A benefit of the SQE is that it allows us to gather consistent cohort-wide data on the performance of candidates broken down by protected characteristics and socio-economic background. The data collected from a centralised assessment gives us dependable and comparable evidence on differential performance by group. Under the old qualification route, it was not possible to collect accurate cohort-wide data on the performance of candidates, as each assessment provider used their own assessment methods.

The post assessment reports and the SQE annual assessment reports include data on performance by the protected characteristics of ethnicity, disability, sex, religion or belief, and age. So far, we have found that:

  • Candidates who reported being in White or Mixed/multiple ethnic groups achieved higher pass rates than those from an Asian/Asian British or Black/Black British background (this is similar to previous findings in respect to the Legal Practice Course). We have commissioned independent research to help us better understand the factors that contribute to this disparity.
  • There were similar pass rates for candidates who declared a disability and those who did not.
  • Candidates in the 25-34 age group (who make up the majority of candidates) achieved higher pass rates than candidates in older age brackets.
  • Candidates who reported their sex as male achieved a higher pass rate than female candidates in SQE1. The opposite was the case in SQE2.
  • Candidates who reported that their sexual orientation was bi, gay/lesbian or other achieved higher pass rates than heterosexual/straight candidates in SQE1 assessments, but there were no significant differences in SQE2.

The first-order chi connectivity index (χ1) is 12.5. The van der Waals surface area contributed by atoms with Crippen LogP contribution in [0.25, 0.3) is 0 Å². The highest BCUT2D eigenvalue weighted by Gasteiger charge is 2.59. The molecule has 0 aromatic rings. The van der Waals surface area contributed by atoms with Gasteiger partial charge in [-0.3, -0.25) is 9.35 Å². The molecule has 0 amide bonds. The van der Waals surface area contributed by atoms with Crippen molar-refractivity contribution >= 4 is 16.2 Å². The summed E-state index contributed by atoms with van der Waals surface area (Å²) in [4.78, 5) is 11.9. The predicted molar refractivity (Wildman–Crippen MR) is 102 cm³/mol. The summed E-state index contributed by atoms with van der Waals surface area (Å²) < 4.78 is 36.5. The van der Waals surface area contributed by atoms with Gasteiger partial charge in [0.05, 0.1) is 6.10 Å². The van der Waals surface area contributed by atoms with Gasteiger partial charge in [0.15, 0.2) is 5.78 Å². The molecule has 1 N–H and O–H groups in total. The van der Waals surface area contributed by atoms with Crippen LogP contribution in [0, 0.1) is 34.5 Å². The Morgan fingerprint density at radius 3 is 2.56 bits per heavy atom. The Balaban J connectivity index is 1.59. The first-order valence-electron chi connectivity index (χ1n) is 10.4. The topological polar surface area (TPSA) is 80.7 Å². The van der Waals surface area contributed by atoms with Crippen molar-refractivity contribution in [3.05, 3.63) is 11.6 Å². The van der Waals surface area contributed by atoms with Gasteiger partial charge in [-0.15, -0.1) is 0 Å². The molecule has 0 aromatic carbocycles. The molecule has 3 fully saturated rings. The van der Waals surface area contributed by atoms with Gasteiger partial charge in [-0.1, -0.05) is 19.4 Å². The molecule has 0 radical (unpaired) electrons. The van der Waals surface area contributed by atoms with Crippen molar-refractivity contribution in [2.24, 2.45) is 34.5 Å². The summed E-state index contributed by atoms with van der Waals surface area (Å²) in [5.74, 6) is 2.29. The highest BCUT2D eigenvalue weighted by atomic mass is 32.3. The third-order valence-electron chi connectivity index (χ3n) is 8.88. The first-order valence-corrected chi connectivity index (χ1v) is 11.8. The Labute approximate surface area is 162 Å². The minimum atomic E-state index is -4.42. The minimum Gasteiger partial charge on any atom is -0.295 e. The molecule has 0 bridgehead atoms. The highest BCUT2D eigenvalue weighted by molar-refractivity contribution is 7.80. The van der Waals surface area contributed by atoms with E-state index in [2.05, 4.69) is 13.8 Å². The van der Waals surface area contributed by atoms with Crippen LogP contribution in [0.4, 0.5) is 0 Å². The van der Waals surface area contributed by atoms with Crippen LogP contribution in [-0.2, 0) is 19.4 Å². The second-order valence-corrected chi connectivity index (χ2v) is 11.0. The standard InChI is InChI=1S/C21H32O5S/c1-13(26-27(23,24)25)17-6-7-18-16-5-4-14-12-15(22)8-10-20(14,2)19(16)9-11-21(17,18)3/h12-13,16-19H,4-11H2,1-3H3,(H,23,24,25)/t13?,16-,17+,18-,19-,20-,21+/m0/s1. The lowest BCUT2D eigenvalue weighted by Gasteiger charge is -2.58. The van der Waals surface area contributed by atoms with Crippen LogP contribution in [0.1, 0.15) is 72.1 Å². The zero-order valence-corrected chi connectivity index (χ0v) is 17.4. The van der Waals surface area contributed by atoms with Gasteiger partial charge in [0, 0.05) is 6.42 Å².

Analysing individual questions and stations

After each assessment, all questions and stations are investigated to check for any patterns of differential performance alongside other indicators of performance as part of a routine post assessment validation process. Any elements of an SQE assessment that are flagged by the statistical analysis are given particular attention and are discussed by the SQE Assessment Board.

Recruiting a diverse assessor team

Kaplan, our SQE assessment provider, has set targets and developed an action plan to increase diversity among SQE question writers, markers and assessors. Their latest data shows that diversity by ethnic group is increasing for the pool of SQE examiners overall.

In 2022/23, the diversity by ethnic group increased for SQE1 question writers, SQE2 question writers and SQE solicitor markers. For SQE2 solicitor assessors, the profile remained aligned to the profile of diversity by ethnic group for solicitors in England and Wales.

Diversity training for assessors, markers and question writers

All new solicitor assessors and markers are required to complete Kaplan's equality, diversity and inclusion training before assessing for the first time. The training must be renewed by all assessors and markers on an annual basis.

Kaplan also requires any SQE1 question writers to complete new writer training which includes training on equality and diversity and avoiding gender, ideological, racial, religious, ethnic or other bias in questions. The training also covers stereotyping.

Kaplan's academic subject heads work to avoid bias in questions and so will check for it in the early stages of the question writing process. There are various stages of quality assurance checks where this can also be identified, including at the formal academic review stage and review by Subject Matter Experts appointed by the SRA.